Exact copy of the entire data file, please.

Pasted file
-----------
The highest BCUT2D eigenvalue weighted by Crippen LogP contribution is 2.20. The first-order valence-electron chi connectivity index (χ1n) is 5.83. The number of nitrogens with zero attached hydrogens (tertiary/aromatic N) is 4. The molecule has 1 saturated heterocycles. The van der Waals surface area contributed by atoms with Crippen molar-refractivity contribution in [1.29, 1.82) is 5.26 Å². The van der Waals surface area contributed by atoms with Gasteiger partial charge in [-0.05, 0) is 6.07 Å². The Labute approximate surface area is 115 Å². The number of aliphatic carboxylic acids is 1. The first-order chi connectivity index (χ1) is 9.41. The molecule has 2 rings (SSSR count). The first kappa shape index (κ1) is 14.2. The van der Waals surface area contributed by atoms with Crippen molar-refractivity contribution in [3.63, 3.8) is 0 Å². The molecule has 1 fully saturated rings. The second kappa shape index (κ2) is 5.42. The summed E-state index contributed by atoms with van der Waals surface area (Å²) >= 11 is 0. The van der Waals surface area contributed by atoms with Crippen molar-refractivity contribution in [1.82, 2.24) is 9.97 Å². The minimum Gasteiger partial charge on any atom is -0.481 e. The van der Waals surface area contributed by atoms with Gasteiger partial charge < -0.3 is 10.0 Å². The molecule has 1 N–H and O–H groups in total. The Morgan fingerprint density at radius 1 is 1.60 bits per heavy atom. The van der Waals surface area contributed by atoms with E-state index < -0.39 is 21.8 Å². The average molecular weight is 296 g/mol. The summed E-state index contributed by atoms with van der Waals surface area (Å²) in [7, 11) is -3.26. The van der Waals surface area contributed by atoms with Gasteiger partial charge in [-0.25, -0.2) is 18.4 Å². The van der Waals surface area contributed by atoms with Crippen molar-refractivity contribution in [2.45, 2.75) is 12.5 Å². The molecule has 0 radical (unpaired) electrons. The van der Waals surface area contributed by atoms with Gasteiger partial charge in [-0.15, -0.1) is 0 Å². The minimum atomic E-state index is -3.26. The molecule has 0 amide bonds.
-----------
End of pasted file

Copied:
The highest BCUT2D eigenvalue weighted by Crippen LogP contribution is 2.20. The first-order valence-electron chi connectivity index (χ1n) is 5.83. The number of nitrogens with zero attached hydrogens (tertiary/aromatic N) is 4. The molecule has 1 saturated heterocycles. The van der Waals surface area contributed by atoms with Crippen molar-refractivity contribution in [1.29, 1.82) is 5.26 Å². The van der Waals surface area contributed by atoms with Gasteiger partial charge in [-0.05, 0) is 6.07 Å². The Labute approximate surface area is 115 Å². The number of aliphatic carboxylic acids is 1. The first-order chi connectivity index (χ1) is 9.41. The molecule has 2 rings (SSSR count). The first kappa shape index (κ1) is 14.2. The van der Waals surface area contributed by atoms with Crippen molar-refractivity contribution in [3.63, 3.8) is 0 Å². The molecule has 1 fully saturated rings. The second kappa shape index (κ2) is 5.42. The summed E-state index contributed by atoms with van der Waals surface area (Å²) >= 11 is 0. The van der Waals surface area contributed by atoms with Crippen molar-refractivity contribution in [1.82, 2.24) is 9.97 Å². The minimum Gasteiger partial charge on any atom is -0.481 e. The van der Waals surface area contributed by atoms with Gasteiger partial charge < -0.3 is 10.0 Å². The molecule has 1 N–H and O–H groups in total. The Morgan fingerprint density at radius 1 is 1.60 bits per heavy atom. The van der Waals surface area contributed by atoms with E-state index < -0.39 is 21.8 Å². The average molecular weight is 296 g/mol. The summed E-state index contributed by atoms with van der Waals surface area (Å²) in [7, 11) is -3.26. The van der Waals surface area contributed by atoms with Gasteiger partial charge in [-0.25, -0.2) is 18.4 Å². The van der Waals surface area contributed by atoms with Crippen molar-refractivity contribution in [2.45, 2.75) is 12.5 Å². The molecule has 0 radical (unpaired) electrons. The van der Waals surface area contributed by atoms with Gasteiger partial charge in [-0.15, -0.1) is 0 Å². The minimum atomic E-state index is -3.26. The molecule has 0 amide bonds.